Lay feels ready to make impact for Tigers after redshirt year

Lay feels ready to make impact for Tigers after redshirt year

Football

Lay feels ready to make impact for Tigers after redshirt year

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Tight end Jaelyn Lay admits he was disappointed when he found out halfway through his freshman season at Clemson in 2019 that he was going to redshirt.

However, when he reflects on his redshirt year now, he knows it was good for his development and believes it will help him moving forward.

“Now, I can look back and be glad on it, because coming in I wasn’t thinking I was going to redshirt. But it happened midseason,” Lay told The Clemson Insider recently.

“I think it’ll benefit in the long run so I can focus on my game, focus on what I need to work on and just improve every day in practice,” he added.

After arriving on campus as a midyear enrollee last January, Lay had a lot of room for improvement in the weight room. One year later, he stands at 6-foot-6, about 270 pounds and has made strides from a strength standpoint.

“I’ve gotten stronger,” he said. “When I first got here, I couldn’t even bench 225 like five times. I could only do it like two times, but now, I can do it at least 15.”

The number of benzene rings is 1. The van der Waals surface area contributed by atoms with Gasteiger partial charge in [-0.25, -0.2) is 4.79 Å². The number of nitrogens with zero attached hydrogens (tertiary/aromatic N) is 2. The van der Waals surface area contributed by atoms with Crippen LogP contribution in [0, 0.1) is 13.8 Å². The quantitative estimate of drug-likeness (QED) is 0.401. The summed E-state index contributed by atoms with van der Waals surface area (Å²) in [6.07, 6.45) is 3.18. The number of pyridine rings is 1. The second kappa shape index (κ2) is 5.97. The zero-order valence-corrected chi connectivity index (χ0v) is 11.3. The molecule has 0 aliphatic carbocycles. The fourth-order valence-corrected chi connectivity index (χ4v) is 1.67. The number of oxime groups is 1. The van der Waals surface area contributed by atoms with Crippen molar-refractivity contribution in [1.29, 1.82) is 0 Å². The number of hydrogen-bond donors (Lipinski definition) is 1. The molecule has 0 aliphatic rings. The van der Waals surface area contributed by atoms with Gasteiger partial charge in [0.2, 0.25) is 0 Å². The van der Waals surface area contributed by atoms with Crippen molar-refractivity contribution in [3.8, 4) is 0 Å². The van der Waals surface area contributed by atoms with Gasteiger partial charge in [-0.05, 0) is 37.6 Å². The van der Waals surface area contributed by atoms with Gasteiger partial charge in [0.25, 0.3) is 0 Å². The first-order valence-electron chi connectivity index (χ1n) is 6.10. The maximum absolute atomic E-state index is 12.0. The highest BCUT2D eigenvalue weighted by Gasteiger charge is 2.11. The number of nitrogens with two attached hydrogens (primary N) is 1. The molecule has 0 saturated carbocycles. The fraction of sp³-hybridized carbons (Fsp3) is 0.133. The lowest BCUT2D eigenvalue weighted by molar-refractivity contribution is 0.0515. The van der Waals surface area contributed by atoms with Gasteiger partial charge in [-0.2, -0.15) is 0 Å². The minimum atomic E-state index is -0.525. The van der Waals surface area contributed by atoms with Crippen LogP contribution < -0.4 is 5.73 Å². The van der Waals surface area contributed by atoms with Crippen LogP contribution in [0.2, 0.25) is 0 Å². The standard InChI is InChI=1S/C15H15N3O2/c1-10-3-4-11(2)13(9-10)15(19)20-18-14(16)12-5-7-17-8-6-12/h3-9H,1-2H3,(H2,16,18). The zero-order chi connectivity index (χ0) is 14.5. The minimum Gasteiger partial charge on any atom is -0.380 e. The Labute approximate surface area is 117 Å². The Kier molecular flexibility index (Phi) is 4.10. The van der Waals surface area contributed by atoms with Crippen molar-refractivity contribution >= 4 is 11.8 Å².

Exclusively a wideout when he was at Riverdale (Ga.) High School, Lay was recruited to Clemson as a tight end and now has a much better feel for how to play the position, especially regarding what is asked of him as a blocker.

“What I think has improved is my blocking, because coming in, I only played wide receiver,” he said. “That’s the only thing I knew coming into college. So, just being attached was a lot, plus me being undersized. But now, I think I improved better.”

Rated as one of the top five tight ends or H-backs in the nation by ESPN and Rivals coming out of high school, Lay committed to Clemson on March 3, 2018, over offers from Georgia, Georgia Tech, Miami, Ole Miss, Pittsburgh and Syracuse among others.

Playing for head coach Dabo Swinney is everything Lay expected it to be when he was a recruit.

“During the recruiting process, everything that he told me, it was true,” Lay said. “It was never different. It was always fun, especially in practice. So yeah, he’s a good coach.”

If there is one area of Clemson’s offense that could use a significant boost in 2020, it’s the production of tight ends in the passing game. With Braden Galloway sidelined for most of the 2019 season due to suspension, six Tiger tight ends combined for 26 receptions, 239 receiving yards and no touchdowns.

Lay, who caught one pass for 20 yards while appearing in four games, feels primed to make an impact next season after a beneficial redshirt year.

“That’s my plan,” he said. “That’s why I (came) here, to just be a playmaker and do what I can to make plays and make a difference in the offense.”

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